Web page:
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7 Surprising Consequences of Not Getting Enough Sleep

7 Surprising Consequences of Not Getting Enough Sleep

Most of us get a good night’s sleep when it’s convenient. Or when we’re so tired we can’t keep our eyes open. But research and experts argue that a good night’s sleep needs to be a priority, not a luxury.

Here are seven reasons you need to start taking sleep deprivation seriously and get your recommended eight hours of sleep every night. If you tend to toss and turn at night, there are suggestions below on small changes you can make to help you get restful sleep.

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1. It drags down your sex drive.

According to a study published in the Journal of the American Medical Association, “cutting back on sleep drastically reduces a healthy young man’s testosterone levels,” One of the many negative effects of reduced testosterone is lowered libido.

2. It can lead you to make tragic mistakes.

The Huffington Post says sleep deprivation played a role in Chernobyl, the Three Mile Island accident, the Challenger explosion, the Exxon Valdez oil spill, and the American Airlines Flight 1420 crash.

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3. It impairs you as a driver.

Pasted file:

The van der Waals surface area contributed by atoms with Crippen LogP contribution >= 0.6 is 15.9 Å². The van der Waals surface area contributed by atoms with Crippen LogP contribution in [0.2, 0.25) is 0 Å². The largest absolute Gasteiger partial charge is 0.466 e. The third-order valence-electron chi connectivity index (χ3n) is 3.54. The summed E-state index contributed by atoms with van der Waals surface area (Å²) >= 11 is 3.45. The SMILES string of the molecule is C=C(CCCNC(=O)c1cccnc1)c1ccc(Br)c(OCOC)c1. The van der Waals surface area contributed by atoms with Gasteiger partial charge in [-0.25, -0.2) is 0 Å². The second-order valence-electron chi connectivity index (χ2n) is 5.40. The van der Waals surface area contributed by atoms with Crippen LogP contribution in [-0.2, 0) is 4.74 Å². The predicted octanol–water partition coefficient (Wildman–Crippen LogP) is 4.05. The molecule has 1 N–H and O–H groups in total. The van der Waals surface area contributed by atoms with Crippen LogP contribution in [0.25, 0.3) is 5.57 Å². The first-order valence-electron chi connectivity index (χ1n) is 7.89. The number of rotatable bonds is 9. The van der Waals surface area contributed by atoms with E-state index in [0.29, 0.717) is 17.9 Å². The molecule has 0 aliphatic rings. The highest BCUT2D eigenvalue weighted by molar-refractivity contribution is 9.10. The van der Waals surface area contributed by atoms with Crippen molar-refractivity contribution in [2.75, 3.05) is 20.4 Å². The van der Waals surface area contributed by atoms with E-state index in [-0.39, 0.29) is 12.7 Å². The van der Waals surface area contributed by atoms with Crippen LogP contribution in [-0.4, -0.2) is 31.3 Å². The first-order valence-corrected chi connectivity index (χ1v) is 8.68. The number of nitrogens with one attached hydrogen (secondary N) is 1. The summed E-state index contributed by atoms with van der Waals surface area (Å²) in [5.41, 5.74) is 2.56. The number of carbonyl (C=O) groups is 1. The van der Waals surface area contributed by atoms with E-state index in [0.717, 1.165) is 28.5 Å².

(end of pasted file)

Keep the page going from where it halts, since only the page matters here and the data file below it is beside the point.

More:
According to the CDC, “The National Highway Traffic Safety Administration estimates that drowsy driving was responsible for 72,000 crashes, 44,000 injuries, and 800 deaths in 2013.” These statistics become more even alarming when the article states “an estimated 1 in 25 adult drivers (aged 18 years or older) report having fallen asleep while driving in the previous 30 days.”

4. It makes it hard to lose weight or prevents weight gain.

WebMD reports that “in a review of 18 studies, researchers found that a lack of sleep led to increased cravings for energy-dense, high-carbohydrate foods.” This certainly isn’t helpful for weight loss, and additional studies support the idea that if you want to get slim, you need to get sleep.

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5. It can lead to serious health problems.

Healthline reports that “sleep deprivation can lead to higher risk of chronic health problems like high blood pressure, heart disease, and stroke.”

6. It can contribute to depression.

The National Sleep Foundation says “sleep problems may cause or contribute to depressive disorders.” This can turn into a vicious circle because depression, in turn, is suspected to interfere with sleep.

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7. It messes with your moods.

A Harvard Med article reports that “University of Pennsylvania researchers found that subjects who were limited to only 4.5 hours of sleep a night for one week reported feeling more stressed, angry, sad, and mentally exhausted.” (Here’s the research study’s abstract.)

How to get a good night’s sleep

Hopefully this post has inspired you to strive for better sleep. Experts recommend adults make it a priority to get seven to nine hours of sleep every night. If you struggle to get a good night’s sleep, here are a few tips:

  • The Mayo Clinic warns that “the stimulating effects of nicotine and caffeine take hours to wear off and can wreak havoc on quality sleep.” So you might want to consider passing on a soda at dinner or an evening smoke.